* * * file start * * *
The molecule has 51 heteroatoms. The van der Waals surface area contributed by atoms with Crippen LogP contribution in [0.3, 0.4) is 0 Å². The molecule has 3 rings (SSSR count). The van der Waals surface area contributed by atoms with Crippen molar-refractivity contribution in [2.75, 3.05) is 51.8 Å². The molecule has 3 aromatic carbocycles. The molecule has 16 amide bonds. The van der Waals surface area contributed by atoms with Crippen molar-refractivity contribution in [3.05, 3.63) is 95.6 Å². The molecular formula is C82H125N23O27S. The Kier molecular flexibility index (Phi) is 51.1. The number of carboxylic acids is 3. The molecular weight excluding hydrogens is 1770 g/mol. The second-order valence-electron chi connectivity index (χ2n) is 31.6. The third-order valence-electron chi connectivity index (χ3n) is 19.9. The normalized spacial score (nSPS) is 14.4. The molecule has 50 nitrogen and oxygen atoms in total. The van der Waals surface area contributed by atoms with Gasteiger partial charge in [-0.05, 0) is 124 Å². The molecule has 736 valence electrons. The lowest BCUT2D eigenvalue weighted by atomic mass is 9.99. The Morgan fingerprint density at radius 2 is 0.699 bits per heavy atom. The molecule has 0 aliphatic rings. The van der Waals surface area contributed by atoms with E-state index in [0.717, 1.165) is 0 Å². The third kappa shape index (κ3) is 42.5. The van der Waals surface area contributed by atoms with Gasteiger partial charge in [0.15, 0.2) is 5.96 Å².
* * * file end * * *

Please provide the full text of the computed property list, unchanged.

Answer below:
The molecule has 51 heteroatoms. The van der Waals surface area contributed by atoms with Crippen LogP contribution in [0.3, 0.4) is 0 Å². The molecule has 3 rings (SSSR count). The van der Waals surface area contributed by atoms with Crippen molar-refractivity contribution in [2.75, 3.05) is 51.8 Å². The molecule has 3 aromatic carbocycles. The molecule has 16 amide bonds. The van der Waals surface area contributed by atoms with Crippen molar-refractivity contribution in [3.05, 3.63) is 95.6 Å². The molecular formula is C82H125N23O27S. The Kier molecular flexibility index (Phi) is 51.1. The number of carboxylic acids is 3. The molecular weight excluding hydrogens is 1770 g/mol. The second-order valence-electron chi connectivity index (χ2n) is 31.6. The third-order valence-electron chi connectivity index (χ3n) is 19.9. The normalized spacial score (nSPS) is 14.4. The molecule has 50 nitrogen and oxygen atoms in total. The van der Waals surface area contributed by atoms with Gasteiger partial charge in [-0.05, 0) is 124 Å². The molecule has 736 valence electrons. The lowest BCUT2D eigenvalue weighted by atomic mass is 9.99. The Morgan fingerprint density at radius 2 is 0.699 bits per heavy atom. The molecule has 0 aliphatic rings. The van der Waals surface area contributed by atoms with E-state index in [0.717, 1.165) is 0 Å². The third kappa shape index (κ3) is 42.5. The van der Waals surface area contributed by atoms with Gasteiger partial charge in [0.15, 0.2) is 5.96 Å².